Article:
The answer above blocks cookies as well. I came up with a makeshift solution (for Windows users, but it should work for Linux in a similar way) to block local storage and allow cookies at the same time:
Open the local storage folder:
%LocalAppData%\Google\Chrome\User Data\Default\Local Storage
The "chrome-" prefixed files are used by chrome and extensions, do not delete them. The "http" prefixed files is what we're after. These files are created by websites to store settings or track your browsing.
In the first step, we are going to "whitelist" local storage data for sites we trust. Select all the files you want to keep, such as http_english.stackexchange.com_0.localstorage, and set their file permissions to "hidden". You'll see why in the next step.
Then create a batch file / shell script that will delete all non-whitelisted local storage data:
del "%LocalAppData%\Google\Chrome\User Data\Default\Local Storage\http*"
This will delete all non-whitelisted storage data while keeping your whitelisted files, because hidden files are ignored by the del command.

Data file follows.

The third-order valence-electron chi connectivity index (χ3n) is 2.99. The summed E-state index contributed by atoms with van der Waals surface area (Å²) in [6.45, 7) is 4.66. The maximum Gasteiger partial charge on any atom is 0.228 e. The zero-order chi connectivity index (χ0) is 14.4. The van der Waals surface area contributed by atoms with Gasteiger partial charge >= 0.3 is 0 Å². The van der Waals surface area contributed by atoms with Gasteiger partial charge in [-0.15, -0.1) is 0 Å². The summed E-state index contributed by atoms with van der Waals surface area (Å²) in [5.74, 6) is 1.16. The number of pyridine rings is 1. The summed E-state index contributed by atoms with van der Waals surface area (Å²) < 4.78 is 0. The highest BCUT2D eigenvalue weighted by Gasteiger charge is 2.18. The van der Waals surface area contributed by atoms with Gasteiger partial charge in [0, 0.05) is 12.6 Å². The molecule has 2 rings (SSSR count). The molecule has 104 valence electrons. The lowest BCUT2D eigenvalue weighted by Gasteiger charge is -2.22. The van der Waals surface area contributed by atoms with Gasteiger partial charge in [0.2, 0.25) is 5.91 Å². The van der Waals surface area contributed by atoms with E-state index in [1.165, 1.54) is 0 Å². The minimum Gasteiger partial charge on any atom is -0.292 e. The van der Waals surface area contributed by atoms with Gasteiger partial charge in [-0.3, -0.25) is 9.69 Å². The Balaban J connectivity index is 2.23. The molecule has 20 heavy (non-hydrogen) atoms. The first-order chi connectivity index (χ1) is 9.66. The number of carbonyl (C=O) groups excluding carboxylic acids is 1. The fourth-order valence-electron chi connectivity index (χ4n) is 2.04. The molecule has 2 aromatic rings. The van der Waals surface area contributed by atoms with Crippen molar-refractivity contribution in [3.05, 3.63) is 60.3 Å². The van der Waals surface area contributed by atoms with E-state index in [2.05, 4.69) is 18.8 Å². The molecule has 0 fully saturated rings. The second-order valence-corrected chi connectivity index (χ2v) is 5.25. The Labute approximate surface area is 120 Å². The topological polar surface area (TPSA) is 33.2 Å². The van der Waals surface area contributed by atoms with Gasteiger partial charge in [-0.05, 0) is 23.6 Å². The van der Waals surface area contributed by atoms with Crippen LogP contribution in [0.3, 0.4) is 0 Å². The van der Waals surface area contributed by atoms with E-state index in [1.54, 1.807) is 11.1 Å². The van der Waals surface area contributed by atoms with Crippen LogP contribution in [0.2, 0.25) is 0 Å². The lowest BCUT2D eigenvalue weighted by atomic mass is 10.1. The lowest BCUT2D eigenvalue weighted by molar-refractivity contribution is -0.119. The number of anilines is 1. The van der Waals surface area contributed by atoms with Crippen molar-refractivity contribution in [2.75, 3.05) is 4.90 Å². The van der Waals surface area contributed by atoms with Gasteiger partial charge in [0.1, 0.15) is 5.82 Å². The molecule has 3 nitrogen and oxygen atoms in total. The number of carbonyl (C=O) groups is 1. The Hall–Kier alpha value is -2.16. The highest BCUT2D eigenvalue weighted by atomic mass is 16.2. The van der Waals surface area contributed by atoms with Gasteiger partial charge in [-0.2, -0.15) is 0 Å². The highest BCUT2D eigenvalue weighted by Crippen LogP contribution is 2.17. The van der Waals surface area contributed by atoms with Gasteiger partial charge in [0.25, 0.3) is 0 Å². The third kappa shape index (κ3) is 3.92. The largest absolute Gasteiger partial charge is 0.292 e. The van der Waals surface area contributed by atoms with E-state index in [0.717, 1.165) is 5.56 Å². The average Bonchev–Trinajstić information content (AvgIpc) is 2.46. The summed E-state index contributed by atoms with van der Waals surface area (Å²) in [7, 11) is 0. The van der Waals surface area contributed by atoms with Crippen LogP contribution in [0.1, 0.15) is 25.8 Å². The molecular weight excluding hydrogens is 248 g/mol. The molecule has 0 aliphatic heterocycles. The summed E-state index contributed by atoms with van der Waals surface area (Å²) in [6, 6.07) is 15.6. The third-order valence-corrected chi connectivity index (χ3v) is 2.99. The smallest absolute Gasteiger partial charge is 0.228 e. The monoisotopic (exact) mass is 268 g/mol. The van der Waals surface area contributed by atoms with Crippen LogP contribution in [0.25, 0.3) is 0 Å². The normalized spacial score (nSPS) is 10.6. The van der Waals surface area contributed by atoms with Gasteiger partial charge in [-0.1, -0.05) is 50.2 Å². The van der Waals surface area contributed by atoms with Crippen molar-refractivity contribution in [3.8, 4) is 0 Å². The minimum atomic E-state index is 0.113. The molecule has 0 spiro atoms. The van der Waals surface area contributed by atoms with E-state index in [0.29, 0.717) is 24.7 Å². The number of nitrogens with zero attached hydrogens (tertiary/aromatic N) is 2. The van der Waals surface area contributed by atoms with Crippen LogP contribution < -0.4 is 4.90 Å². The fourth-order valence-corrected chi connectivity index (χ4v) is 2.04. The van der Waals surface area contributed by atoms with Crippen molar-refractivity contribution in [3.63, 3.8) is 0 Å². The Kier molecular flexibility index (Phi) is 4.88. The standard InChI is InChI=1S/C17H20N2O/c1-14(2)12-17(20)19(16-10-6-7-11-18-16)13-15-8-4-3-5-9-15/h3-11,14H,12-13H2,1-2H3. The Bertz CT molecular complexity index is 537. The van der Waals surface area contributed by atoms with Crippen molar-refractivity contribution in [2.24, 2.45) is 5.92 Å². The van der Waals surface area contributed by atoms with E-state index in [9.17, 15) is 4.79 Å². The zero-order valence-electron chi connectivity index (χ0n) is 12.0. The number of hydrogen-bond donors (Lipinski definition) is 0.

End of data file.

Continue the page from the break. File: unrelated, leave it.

Now execute this shell script every time before you start Chrome. An even better solution is to execute the script automatically using the Windows task scheduler, for example once a day. This will regularly clean up local storage and keep websites from tracking you, while still allowing your whitelisted sites to work.
This solution is not perfect because it does not disable local storage completely, however, this is necessary because a lot of sites will not work if local storage is outright blocked. For example, you will not be able to login on some sites or you just get a blank page.
Another solution is the brute force approach: Simply block local storage through file permissions.
- Right click the Local Storage folder -> Properties -> Security Tab -> Advanced
- Select your username, click Edit, and in the permissions deny "creation of new files"
- Test it by creating a new text file in the local storage folder. It should say permission denied.
Again, keep in mind that with this approach, you'll run into problems sooner or later because some sites require local storage to work properly.